I asked the Lord to help me understand why this was happening to me. I said, ‘Lord, I know there’s a lesson. I just don’t know it right now but please reveal it to me eventually. And then I asked Him to take away my pain and to take care of my family and to take care of Sean at this time and his family and just be with me during this process because, at this point, I was terrified. I was like, ‘How are they going to get this baby out of me?’ Then I was afraid that something was going to happen and then I was going to die. It was a billion things were going through me. Then, after I stopped worrying and being a hypochondriac, I said, ‘You know what Lord, if it is your will, be done. Obviously, you needed my child for some reason. There was something that could have happened to him, something that could have happened to me, something that could have happened to Sean. So I know there’s a reason you took my son. You know I’m not happy about it but there’s nothing we can do about it. So I just ask you to please be with me and comfort me in my time of need. And I went down on my knees, in the bathroom. I put the toilet seat down and I just prayed.

They told me that I was to go directly to the hospital that I had chosen to do delivery at and that everything was ready for me and I was going to be induced that day and go from there.

So, you delivered him vaginally?

They wanted me to try and do it vaginally because they said that in the future I could have as many babies as I wanted to. But because he was not alive, I wasn’t getting any help from him with trying to push him out. With him being so big, it was just impossible. First, we tried pushing. Then they tried the forceps, basically, it was like two big ole salad tongs. They tried the vacuum and that didn’t work. And when that didn’t work, the doctor said, ‘Ok, that’s it. We’re not putting her through anything else. We are going to put her to sleep and we’re going to do an emergency c-section.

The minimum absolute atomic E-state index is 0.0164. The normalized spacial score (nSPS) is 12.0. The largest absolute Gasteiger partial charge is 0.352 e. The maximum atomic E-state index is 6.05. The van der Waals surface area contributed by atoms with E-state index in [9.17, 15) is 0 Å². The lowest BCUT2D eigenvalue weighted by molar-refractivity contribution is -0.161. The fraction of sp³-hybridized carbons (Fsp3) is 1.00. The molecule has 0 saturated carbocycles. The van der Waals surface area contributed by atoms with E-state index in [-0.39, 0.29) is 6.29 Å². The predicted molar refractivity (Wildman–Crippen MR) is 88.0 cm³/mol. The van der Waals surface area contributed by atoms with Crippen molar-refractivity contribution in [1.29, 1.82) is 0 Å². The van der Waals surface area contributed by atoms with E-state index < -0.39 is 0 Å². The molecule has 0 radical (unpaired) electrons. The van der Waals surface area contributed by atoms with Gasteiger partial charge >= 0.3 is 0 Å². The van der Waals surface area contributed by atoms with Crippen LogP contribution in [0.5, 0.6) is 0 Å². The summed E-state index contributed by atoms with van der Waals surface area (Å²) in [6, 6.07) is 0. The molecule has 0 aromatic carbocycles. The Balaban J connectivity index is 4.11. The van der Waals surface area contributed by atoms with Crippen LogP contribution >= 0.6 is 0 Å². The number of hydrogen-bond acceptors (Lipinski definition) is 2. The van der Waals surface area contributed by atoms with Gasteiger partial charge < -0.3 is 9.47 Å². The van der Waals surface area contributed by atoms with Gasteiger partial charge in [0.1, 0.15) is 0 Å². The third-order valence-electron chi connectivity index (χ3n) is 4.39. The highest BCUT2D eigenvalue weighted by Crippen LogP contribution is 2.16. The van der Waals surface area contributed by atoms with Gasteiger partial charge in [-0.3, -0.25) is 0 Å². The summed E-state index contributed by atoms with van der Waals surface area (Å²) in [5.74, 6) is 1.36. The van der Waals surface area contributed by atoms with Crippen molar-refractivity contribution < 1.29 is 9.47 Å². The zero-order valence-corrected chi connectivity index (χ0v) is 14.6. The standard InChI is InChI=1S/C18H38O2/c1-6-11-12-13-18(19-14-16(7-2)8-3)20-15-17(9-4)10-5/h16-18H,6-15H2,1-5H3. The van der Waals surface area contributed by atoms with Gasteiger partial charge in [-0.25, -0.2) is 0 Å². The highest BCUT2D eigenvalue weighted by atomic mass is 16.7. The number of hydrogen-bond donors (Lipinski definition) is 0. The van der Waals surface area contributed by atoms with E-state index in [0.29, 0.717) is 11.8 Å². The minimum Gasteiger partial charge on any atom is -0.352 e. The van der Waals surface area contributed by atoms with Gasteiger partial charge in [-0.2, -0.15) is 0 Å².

They broke my water at about 6-6:30, the following day. Because what they found with the Pitocin, which is the drug that they give to induce labor, is that I wasn’t dilating any. And usually, by the end of your pregnancy, you will have dilated, I want to say at least 5 centimeters. I hadn’t dilated any, like nothing. It was as if I wasn’t toward the end of my pregnancy at all. So that’s why the doctor said (at the appointment before December 2) at your next appointment we’re going to decide if we were going to try to do natural, let the baby come on its own or induce.

I was having contractions but because the baby wasn’t moving or anything, they kind of drugged me up so that I was asleep for most of my labor. And then once I woke up towards the end when they were getting ready to break my water, that’s when I felt all of the contractions until they gave me the epidural.

Sean was there the entire time.

Then they did the forceps. I can’t remember the amount of time they tried with the forceps. I felt like it was forever.

Was it painful?

Not really because at that point, the epidural was in full effect so I couldn’t feel anything down there but the contractions in my back. I was so drugged up, I just don’t even know what was going on. One thing I do remember is that I pooted in the doctor’s face. And when I did it, I kind of looked up at Sean and Sean just kind of looked down at me and I was like, ‘I farted.’ I was so high on those drugs, I didn’t know what was going on. They had literally given me every kind of painkiller under the sun. In my mind, what they were thinking is, it can’t harm the baby because the baby’s not living anymore. So she doesn’t have to deal with the pain of losing a child as well as the physical pain. Let’s give her as many painkillers as we can that won’t overdose her. I was high as a kite throughout that entire process.

Were you awake for the c-section?

I was completely under.